In this post I’d like to demonstrate a algorithm per computing the betweenness centrality which I have introduced in the previous post, for more details of what is Betweenness Centrality, and its measurements, please refer to my post A Set of Measures of Centrality Based on Betweenness.

Definitions and notations

Before getting down to the algorithm, first we briefly go through the definitions and notations.

Betweenness Centrality is “the degree to which a point falls on the shortest path between others”, it’s the core of the algorithm. Although computing shortest path between point pair is essential to our problem, shortest path algorithm will not be the focus of this post. Readers interested in shortest path algorithm please refer to the shortest path on Wikipedia page here, kindly note that even if you have no knowledge of shortest path algorithm, it will not affect you reading this post.

In the next section, we use graph-theoretic terminology neutral to interpretation of notations.

Given a directed graph , consists of a set of $V$ of vertices and a set of $E \subseteq V \times V$ of derected edges.

Denote $\sigma(s, t)$ to the number of shortest $(s, t)$-paths, some times called geodesics, and let be the number of shortest path which passing through certain vertex $v$ other than $s, t$, then the betweenness centrality $C_B(v)$ of vertex $v \in V$ is defined to be:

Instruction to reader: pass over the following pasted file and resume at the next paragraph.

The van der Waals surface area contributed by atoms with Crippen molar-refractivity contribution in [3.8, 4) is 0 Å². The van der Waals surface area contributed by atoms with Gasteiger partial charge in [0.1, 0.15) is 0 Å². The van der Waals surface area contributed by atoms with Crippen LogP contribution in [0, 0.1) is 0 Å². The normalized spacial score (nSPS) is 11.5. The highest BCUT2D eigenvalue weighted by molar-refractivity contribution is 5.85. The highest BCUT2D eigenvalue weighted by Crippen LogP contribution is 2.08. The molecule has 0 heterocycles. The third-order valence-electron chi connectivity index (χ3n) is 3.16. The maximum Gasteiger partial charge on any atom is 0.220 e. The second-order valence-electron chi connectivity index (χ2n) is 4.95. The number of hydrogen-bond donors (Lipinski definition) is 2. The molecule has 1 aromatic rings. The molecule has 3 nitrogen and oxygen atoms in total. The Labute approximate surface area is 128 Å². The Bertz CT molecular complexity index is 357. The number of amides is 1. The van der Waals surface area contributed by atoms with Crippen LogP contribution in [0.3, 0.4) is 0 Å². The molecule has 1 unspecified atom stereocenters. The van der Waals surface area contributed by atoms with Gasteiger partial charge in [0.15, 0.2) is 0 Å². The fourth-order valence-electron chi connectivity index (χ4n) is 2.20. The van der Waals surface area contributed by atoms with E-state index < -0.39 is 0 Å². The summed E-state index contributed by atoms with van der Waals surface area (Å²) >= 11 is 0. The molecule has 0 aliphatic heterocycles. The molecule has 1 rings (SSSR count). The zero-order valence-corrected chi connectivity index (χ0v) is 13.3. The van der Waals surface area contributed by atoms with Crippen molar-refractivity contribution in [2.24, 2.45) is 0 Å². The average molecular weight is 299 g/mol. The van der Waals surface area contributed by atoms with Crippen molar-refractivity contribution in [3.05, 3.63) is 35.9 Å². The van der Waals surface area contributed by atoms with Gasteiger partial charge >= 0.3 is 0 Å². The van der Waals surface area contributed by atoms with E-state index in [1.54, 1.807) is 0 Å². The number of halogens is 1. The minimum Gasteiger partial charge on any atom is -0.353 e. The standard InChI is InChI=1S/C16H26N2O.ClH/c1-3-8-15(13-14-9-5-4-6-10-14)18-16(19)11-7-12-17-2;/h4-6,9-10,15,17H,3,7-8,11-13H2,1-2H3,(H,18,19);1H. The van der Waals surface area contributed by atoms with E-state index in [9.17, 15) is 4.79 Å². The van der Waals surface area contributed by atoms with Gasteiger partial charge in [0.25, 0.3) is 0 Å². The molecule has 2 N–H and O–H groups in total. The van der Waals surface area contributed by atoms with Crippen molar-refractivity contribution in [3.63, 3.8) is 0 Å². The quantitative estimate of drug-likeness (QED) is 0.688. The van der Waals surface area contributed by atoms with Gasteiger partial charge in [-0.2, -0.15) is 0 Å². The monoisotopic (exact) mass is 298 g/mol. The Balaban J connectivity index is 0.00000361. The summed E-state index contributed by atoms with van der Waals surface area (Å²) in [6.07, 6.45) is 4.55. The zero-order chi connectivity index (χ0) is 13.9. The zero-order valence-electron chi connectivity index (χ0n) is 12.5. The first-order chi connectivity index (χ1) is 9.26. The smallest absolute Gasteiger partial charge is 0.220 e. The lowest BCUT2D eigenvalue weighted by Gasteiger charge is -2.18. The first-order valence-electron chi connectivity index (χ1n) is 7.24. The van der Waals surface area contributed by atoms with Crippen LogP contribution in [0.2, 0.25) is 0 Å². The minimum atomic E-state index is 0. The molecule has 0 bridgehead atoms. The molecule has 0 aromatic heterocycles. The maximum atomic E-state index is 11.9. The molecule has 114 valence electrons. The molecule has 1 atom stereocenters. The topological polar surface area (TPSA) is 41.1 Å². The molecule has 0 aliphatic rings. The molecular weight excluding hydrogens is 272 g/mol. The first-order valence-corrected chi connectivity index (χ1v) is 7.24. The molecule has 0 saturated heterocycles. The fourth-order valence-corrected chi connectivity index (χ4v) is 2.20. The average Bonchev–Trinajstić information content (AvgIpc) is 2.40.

The Algorithm

As quoted from “On variants of shortest-path betweenness centrality and their computation”:

Efficient computation of betweenness is based on the fact that the cubic number of pair-wise dependencies can be aggregated without computing all of them explicitly.

Defining one-side dependencies:


per we can exploit that

where $dist(s, t)$ denotes the minimum path length of point pair $(s, t)$.

The algorithm asserts that the dependency of a vertex $s$ on some $v$ can be compiled from dependencies on vertices one edge farther away.

Since $w$ is connected to $v$ and one edge farther away (which determined by ) from $v$, so point $v$ is on the shortest paths of $(s, w)$ and the proportion of betweenness value that $v$ gains from edge $(v, w)$ equals to $\frac{\sigma(s,v)}{\sigma(s, w)} \times 1$; the other part of betweenness gain is from point $w$, that , thus sum of the above two parts of betweenness gain is what exactly the equation demonstrates.


[1] Linton C. Freeman. A set of measures of centrality based on betweenness. Sociometry, 40(1):35–41, March 1977.

[2] Ulrik Brandes. On variants of shortest-path betweenness centrality and their generic computation. Social Networks, 30(2):136–145, May 2008.